It was the same thing with the Jewish race. 'Decent people' fretted what an influx of 'those people' might do to a nation's character and over six million Jews (as well as gypsies, gays and lesbians and others) would die in the Holocaust.

Sending force as opposed to welcoming the victims in Darfur into this country is the equivalent of sending a pie to someone's house because you don't want to actually invite them over to dinner. It's racism and xenophobia. We're willing to make sure they stay, just not willing to make them really safe.

Did you make a point to listen to KPFA's The Morning Show today? Robert Jensen was on addressing the issue of race and he brought up a point about how you hear people bemoan the underpriviliged but what about examing the realities of the overpriviliged? Were it not for economic class and skin color, do you think Bully Boy would be in the White House? He was a bad student and a bad businessman. They (Jensen and co-hosts Andrea Lewis and Philip Maldari) addressed affirmative action and a number of other things. (They also played some of Tim Wise's speech. Jensen had nice words for Wise.)

Go to Mikey Likes It! for Mike's take on the two headlines. I'm going to try to post tomorrow -- Wally and I have talked about doing a joint post again. Be sure to check out Wally's
"THIS JUST IN! BULLY BOY AND BLAIR HAVE BEEN WHERE?"

Forgot to put in C.I.'s "Iraq Snapshot:"

Iraq snapshot.

As
Amy Goodman noted, Tareq Al Hashemi, vice president of Iraq, has called for "a timetable for the withdrawal of occupying troops" from Iraq. As Al Jazeera notes, Al Hashemi does not favor the notion of a set of conditions that would result in withdrawal of all foreign troops (US, British, et al) but instead favors a fixed date. The Irish Examiner reports that as Tony Blair and Bully Boy meet in DC, "the White House" has declared it "premature to talk about troop withdrawals."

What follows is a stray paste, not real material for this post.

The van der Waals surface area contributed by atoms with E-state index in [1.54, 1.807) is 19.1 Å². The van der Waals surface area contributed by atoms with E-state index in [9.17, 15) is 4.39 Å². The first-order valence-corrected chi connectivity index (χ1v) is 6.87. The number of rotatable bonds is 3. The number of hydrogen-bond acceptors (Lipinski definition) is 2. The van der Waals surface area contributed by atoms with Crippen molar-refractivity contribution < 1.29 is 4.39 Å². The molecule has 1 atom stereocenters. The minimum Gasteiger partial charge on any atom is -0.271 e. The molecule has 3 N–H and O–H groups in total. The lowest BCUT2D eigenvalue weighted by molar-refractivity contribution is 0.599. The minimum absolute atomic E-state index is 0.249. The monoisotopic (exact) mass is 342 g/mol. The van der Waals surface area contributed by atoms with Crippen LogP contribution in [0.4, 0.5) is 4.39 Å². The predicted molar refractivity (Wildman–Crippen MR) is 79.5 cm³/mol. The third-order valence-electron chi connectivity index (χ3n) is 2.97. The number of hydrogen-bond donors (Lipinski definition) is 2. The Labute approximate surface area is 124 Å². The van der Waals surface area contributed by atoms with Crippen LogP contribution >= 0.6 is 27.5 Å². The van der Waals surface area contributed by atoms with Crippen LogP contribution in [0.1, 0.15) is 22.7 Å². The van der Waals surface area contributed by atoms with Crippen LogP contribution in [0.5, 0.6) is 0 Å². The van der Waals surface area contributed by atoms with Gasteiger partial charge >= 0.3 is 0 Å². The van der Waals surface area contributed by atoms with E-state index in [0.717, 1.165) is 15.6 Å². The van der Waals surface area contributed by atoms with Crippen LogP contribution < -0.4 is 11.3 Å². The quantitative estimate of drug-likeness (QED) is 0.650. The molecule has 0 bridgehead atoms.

This as
Free Speech Radio News reports the Inspector General of Iraq's Oil Ministry has noted "that one billion dollars of Iraq's oil is being illegally smuggled out of the country every month." On the topic of the Oil Ministry, Steve Negus reports that Hussein al-Shahristani, exile installed as oil minister, has declared "the central government should handle all contracts related to petroleum exploration and production, putting him on a potential collision course with the autonomous Kurdish region which has recently begun to develop its own oil resources." What Kurds may read as a power grab occurs as the occupied nation is still without a minister of interior or defense.

In England, Matthew Tempest reports for the Guardian that "
attorney general, Lord Goldsmith, has been forced into disclosing further information relating to his decision that an ivasion of Iraq would be lawful." Goldsmith issues one ruling and then another (that was already known), the report traces the change of opinion to March 13th and he would inform Blair of the change in opinion (that the illegal invasion would suddenly be legal). March 17, 2003 was then the UN failed to endorse the Bully Boy's war lust, March 20th would see the start of the illegal invasion.

A battle in Baghdad (yes, in Baghdad) resulted in at least three people dead from
"[t]he ambush of Brig Gen. Khalil al-Abadi, head of the Defense Ministry logistics office"
reports the Associated Press. Reuters notes several bombings taking place in Iraq -- one "planted inside a building wounded 13 people," another wounded two police officers in New Baghdad, and another injured two police officers on "patrol in northeastern Baghdad." Reuters also notes that four corpses were discovered throughout Baghdad ("torture . . . gunshot wounds in their heads").

The
AFP reports that two more corpses were discovered in Baquba while Reuters notes an additional three ("bullet gunshot wounds") near Tikrit and that, in Balad, "U.S. forces handed over five decomposed bodies to the hospital." The AFP reports that a judge (Walid Ahmed) has been kidnapped while "traveling on a highway between Saddam's hometown of Tikrit and the city of Samarra." Reuters notes that Ali Hisham and his son were kidnapped not far from Kirkuk (Hisham is "head of the Turkmen Front party in town of Tuz Khurmato"). A "nine-year-old girl" died in Kirkuk from a roadside bomb, the AFP notes. Meanwhile the BBC reports that, James Cook has been determined to be not guilty ("by a jury panel of seven senior officers in Cochester") in the death of Ahmed Jabber Kareem -- three remain on trial. In the United States, Robert Burns reports that Gen. Michael W. Hagee is headed for Iraq as a result of concerns over "two recent cases of alleged killings of civilians in Iraq."

Finally,
Reuters notes the Norwegian Refugee Council's report on Iraq:

Sectarian displacements received much attention in the mainstream world media in April 2006, yet equally large-scale population displacements caused by multiple military operations across the country have been largely unreported. Several hundred thousand people were displaced by military operations during 2005.